Patients with Broca's aphasia not only suffer deficits in language production, but also have difficulty in understanding. A recent study has focused on the understanding of active and passive sentences with or without explicit agent added in Catalan and Spanish, and has established that those affected by Broca's aphasia fully understand active sentences, but have deficits in understanding passive phrases, whether or not they present an explicit agent.
Gavarró, Anna; Dotti, Horacio. Long and short passives in Catalan and Spanish. Aphasiology28(1): 82–98. 2014. DOI: 10.1080/02687038.2013.843152.
From the first observations by Pierre Broca and even beyond the first half of the 20th century it was generally believed that Broca’s aphasics suffered from production deficits only. But the research initiated in the 1970s showed that these patients also suffer from comprehension difficulties.
In our research we have considered the comprehension of three sentence types in Catalan and Spanish: active declarative sentences (1) and passive declaratives with an agentive per ‘by’ phrase (2a) and without it (2b).
1. El nen escolta l’avi. (The child listens-to the grandfather)
2a. L’avi és escoltat pel nen. (The grandfather is listened-to by-the child)
2b. L’avi és escoltat. (The grandfather is listened-to)
What makes this experiment interesting is the fact that, while actives and passives with an agentive complement have been investigated in many of the world’s languages, passives without the agentive complement have been investigated for a small number of languages, all Germanic, of which only one (English) has the same (relevant) word order properties as Catalan and Spanish. The comprehension of sentences such as those exemplified in (1)–(2) allows us to find out to what extent the underlying syntax of the aphasic speakers differs from that of the healthy population.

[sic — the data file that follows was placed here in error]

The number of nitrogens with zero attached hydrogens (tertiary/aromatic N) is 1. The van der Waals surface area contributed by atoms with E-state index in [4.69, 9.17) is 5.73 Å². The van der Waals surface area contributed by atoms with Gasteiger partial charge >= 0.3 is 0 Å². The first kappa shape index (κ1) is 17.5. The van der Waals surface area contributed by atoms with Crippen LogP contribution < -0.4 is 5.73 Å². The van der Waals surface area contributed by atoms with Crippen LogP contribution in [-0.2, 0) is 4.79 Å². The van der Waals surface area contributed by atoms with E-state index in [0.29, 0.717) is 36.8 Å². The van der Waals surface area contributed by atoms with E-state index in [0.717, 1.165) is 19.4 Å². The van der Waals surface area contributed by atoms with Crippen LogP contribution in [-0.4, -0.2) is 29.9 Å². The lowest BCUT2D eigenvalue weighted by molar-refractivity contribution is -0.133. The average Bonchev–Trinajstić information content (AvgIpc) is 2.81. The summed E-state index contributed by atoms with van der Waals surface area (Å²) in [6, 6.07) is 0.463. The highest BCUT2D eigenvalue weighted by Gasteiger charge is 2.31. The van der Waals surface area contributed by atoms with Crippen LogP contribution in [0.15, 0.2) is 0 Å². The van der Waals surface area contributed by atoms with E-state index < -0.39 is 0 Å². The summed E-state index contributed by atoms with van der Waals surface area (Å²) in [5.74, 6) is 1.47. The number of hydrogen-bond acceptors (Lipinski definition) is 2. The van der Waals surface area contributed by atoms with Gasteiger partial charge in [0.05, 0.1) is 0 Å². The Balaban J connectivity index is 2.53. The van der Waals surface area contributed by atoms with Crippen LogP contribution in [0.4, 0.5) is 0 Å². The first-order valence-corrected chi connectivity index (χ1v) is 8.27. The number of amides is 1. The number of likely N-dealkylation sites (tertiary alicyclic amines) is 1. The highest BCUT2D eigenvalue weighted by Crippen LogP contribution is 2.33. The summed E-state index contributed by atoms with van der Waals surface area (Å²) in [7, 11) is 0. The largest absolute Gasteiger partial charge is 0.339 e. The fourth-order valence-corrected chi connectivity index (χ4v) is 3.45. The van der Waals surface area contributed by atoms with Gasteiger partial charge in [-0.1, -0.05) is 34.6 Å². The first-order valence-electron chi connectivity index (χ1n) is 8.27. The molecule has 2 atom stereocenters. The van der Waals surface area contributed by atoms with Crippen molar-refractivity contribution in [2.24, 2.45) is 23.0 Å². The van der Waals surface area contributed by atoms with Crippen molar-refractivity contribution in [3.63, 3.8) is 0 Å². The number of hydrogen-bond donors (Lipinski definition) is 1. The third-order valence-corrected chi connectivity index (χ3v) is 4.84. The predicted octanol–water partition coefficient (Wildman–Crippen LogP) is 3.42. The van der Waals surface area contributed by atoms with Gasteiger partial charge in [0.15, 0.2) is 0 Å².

We carried out our experiment with 14 patients, 7 in Santa Fe (Argentina), 7 in Hospital de Sant Pau in Barcelona, all affected with Broca’s aphasia (the two groups had a mean age of 51 years). The control subjects were age- and education matched.
The experimental method we used is known as truth value judgment task and consists in asking whether a sentence, e.g. (1) is true of a given graphic representation – in the case of (1), a picture of a child listening to a grandfather (true) or a grandfather listening to a child (false). Each subject was tested on 90 items, 30 per sentence type. Our results appear in the graph.
Graph: Performance of control and subjects with Broca's aphasia for the three sentence types.
The results for Catalan and Spanish have been collapsed, since no difference emerged as a function of the language. The control subjects performed at ceiling, but the patients with Broca’s aphasia only understood the active sentences. For passives, their answers were aleatory / performance was not different from chance. This result allows us to conclude that (i) the comprehension deficit of Broca’s aphasics is selective, not general (as already argued in the literature) and (ii) the comprehension deficit affects syntactic passives.
The literature on this last construction shows, for healthy adults, that passives without an agentive complement actually involve an implicit agent (i.e. a syntactically active, but phonetically null argument). To illustrate, a sentence such as “El vaixell va ser enfonsat per cobrar l’assegurança” is well formed because the passive sentence implies the existence of an agent (someone who makes the boat sink and perceives the insurance). Our results provide evidence for this implicit argument in Broca’s aphasia: in this way we account for the fact that the performance of our patients is the same for (2a) and (2b).
B.11870-2012 ISSN: 2014-6388